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    Grantham was hired by Bobby Petrino to be his defensive coordinator with the Louisville Cardinals this past season, replacing Vance Bedford, who had gone on to Texas. In 2013, under Bedford, the Cardinals defense had finished an impressive second in the nation allowing only 252 yards per game including a best-in-the-nation 81.5 rushing yards per game. Despite the loss of Calvin Pryor, Preston Brown and Marcus Smith to the NFL, Grantham helped the Cardinals defense remain solid, finishing sixth in the nation this year in total defense. His defense is poised to lose as many as eight players before next year.

    Grantham has generally coached 3-4 base defenses in his career as a coordinator and during much of his time as a defensive line coach. While Jack Del Rio has traditionally been a 4-3 guy, Del Rio also used 3-4 looks heavily while in Denver over the past three years, and NFL defenses in 2015 generally aren’t limited to a single front look anymore. Grantham’s college units were usually defined by great edge rushers, tough interior run defense, and good safety play.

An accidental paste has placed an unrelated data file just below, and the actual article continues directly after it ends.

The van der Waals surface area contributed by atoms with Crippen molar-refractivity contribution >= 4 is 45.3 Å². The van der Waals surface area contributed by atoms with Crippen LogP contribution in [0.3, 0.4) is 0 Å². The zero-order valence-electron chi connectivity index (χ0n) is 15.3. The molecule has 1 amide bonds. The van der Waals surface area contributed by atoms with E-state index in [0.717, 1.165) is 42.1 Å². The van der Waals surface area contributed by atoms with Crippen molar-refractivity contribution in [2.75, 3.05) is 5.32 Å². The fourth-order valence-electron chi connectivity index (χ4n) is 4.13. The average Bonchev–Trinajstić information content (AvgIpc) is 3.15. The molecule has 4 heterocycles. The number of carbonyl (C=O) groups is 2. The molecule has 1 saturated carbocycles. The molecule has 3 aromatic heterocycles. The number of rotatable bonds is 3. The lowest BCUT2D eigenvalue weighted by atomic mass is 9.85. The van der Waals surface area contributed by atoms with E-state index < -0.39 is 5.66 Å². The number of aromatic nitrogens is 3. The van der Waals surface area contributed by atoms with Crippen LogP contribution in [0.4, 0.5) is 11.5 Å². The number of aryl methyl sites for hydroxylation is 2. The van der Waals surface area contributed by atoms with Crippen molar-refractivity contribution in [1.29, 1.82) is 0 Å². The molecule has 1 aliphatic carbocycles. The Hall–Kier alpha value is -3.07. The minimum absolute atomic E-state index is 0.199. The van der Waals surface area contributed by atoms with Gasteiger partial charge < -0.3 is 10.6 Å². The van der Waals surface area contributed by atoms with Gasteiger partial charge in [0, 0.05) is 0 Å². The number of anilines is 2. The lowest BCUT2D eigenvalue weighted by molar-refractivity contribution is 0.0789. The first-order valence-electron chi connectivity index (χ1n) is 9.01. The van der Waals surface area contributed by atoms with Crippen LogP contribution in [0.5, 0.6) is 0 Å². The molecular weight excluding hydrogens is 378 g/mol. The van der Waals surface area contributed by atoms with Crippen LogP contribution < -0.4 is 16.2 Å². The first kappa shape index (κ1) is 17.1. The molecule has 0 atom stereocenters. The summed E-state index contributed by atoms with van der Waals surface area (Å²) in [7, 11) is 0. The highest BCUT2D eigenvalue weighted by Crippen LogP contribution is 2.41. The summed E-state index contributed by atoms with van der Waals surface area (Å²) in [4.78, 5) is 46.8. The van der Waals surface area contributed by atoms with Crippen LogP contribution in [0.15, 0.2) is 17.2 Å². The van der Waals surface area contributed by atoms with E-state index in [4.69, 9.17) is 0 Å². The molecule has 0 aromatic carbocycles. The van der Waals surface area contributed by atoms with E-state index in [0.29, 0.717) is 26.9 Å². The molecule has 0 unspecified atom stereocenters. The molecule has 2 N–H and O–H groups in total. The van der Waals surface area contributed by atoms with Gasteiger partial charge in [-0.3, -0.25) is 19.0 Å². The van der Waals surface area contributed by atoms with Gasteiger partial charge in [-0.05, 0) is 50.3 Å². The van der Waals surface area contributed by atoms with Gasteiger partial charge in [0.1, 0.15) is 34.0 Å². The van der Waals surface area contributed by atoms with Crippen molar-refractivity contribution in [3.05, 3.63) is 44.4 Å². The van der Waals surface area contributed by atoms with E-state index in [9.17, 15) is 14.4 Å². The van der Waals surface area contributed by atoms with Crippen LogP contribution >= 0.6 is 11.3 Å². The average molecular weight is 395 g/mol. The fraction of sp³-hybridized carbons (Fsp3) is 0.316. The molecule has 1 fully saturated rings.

If he is indeed the next Defensive Coordinator in Oakland, he will inherit a very flexible personnel group that will allow him to install his defense immediately. He is no stranger to moving players to new roles in his scheme, as he did in Louisville, but he will have a pretty easy time doing it with the current Raider roster: LaMarr Woodley and Benson Mayowa can both play stand-up outside linebacker (Woodley went to the Pro Bowl from that position with the Steelers), and Khalil Mack is probably most naturally a 3-4 outside linebacker. Sio Moore projects well as a weakside interior linebacker or as an outside linebacker in the 3-4, and Nick Roach, if he returns, can play the Mike. Justin Ellis is a pure nose tackle, and Antonio Smith and CJ Wilson are true 3-4 defensive ends.

    Justin Tuck has been a 4-3 player throughout his career but was used in Justin Tarver’s occasional 3-man fronts last year as well. If Grantham is to be the DC, it changes some of what Oakland may do with the draft and free agency regarding defensive players, as well: 3-4 rush linebackers and “tweener” types who may not have been worth a high draft pick for a team with a 4-3 base front – like Randy Gregory or Dante Fowler – might now be worth taking high.

    Grantham, a very well-regarded college defensive coordinator, had one run in the NFL that failed miserably, but he is not the first coach to come back for a second run at the pro game and redeem himself. For Jack Del Rio to target a coach who he has never worked with speaks volumes, especially when there are coaches like Brian VanGorder and others with whom he has a more familiar relationship.